The Most Common Myth of Succession Planning
What do you think is the most common Succession Planning Myth?
I come across this all the time.
Hint: It has got to do with the Timing of Succession Planning.
I am sure you would have got it by now.
Most people think of succession planning as something related to age. They think this is something to be thought of at age 60 or if they decide to ever exit the business or sell. They think there is time to think about this later. There is no urgency. This is like someone saying, “I am not going to die today; hence I don’t need life insurance now. I will look at it later”.
Imagine a client were to tell you this. We would jump immediately and say “Sir, you need life insurance because life is so unpredictable.” For all the wisdom that we impart, we forget to follow our own wisdom. Most businesses or firms do not have life insurance. I am not talking of Key Man Insurance here; I am referring to Succession Planning as Life Insurance for the business.
What do you think happens to your clients in this case? What about your team and family? My colleague had called a financial professional in Gujarat last year only to figure out that the founder had passed away a few days ago. My colleague was simply too shocked to react but promised to help the family. This gentleman had passed away leaving behind a son who did not know much about the business.
One of the things to remember is that you don’t do succession planning because something is going to happen to you tomorrow or any time soon. Fear is never the reason to do this. Prudence should be the reason to do it. You do it as a part of building a multi-generational business or a real business that can continue in your absence. The firm should continue to retain value and that value should be attractive and transferrable to other firms. Your clients should be well taken care of and so should your team and family be. You owe it to your clients, team, and family.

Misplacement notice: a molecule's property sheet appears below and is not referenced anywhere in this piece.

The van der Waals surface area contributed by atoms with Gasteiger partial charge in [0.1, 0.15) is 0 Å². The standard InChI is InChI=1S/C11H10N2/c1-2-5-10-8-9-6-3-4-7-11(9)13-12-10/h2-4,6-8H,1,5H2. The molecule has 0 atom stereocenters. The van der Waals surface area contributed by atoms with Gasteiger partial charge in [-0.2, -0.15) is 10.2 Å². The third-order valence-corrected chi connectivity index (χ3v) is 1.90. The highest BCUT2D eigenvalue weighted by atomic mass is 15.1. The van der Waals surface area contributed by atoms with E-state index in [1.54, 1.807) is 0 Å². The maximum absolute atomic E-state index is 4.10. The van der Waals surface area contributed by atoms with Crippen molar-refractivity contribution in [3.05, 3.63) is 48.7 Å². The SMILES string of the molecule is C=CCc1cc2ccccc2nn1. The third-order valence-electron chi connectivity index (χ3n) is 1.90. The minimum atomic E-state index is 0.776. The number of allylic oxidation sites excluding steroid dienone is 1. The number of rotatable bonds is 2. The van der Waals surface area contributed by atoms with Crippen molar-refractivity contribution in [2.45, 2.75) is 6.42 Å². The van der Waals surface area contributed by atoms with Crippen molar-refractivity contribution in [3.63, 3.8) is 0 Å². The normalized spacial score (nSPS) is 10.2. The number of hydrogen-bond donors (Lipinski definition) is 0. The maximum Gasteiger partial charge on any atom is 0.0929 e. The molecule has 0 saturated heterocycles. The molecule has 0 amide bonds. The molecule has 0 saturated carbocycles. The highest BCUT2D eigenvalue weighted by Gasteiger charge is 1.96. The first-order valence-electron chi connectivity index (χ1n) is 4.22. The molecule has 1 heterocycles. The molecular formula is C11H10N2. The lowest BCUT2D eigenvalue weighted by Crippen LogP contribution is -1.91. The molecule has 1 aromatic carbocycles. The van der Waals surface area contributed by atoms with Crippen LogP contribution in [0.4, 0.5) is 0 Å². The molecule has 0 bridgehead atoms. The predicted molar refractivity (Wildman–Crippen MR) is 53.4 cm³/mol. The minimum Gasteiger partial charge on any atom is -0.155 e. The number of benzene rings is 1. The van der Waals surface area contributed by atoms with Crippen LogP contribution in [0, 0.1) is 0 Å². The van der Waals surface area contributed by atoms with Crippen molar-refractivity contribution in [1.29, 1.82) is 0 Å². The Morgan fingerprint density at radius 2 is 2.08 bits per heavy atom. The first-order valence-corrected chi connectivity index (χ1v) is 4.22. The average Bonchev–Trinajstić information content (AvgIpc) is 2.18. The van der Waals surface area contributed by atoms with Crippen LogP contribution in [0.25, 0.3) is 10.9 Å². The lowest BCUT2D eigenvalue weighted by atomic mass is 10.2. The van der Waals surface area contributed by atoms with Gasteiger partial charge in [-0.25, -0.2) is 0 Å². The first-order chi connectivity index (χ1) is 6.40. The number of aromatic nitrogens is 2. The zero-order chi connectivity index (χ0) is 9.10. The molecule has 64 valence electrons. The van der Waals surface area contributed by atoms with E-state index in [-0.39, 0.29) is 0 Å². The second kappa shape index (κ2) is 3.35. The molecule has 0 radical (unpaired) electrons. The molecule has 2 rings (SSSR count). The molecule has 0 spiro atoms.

Think about Apple and Steve Jobs. Just because Steve Jobs was a charismatic CEO and entrepreneur did not mean the firm did not have a succession plan. They had a solid executive team and Tim Cook along with the team at Apple took the firm to even greater heights.
What can you learn from this example?
Firms that have a succession plan are able to build massive value, retain it and then transfer it successfully. This is often a point missed out by many. How about firms in our industry?
Most think of succession planning in a very naïve and insecure way. Someone will take away something; so best is to not plan and leave everyone exposed. Nothing could be further from the truth. The goal of succession planning is to think about your firm from a long-term perspective and to start building value from today.
Starting to act today gives you the opportunity to course correct and to build on elements of value that I had covered in last week’s post. Read it if you missed it last week.
Succession Planning is not a 1-day job or something you can just get by recruiting 2 people. It is a Process and like all processes, it takes time. The benefits of a great process compound over a period of time and this process is no different.
At the risk of being repetitive, Succession Planning is never about age or your desire to sell. It is about taking care of your clients, your team, and your family. It is about caring. It is about your responsibility towards them and continuing to make a difference in their lives even in your absence.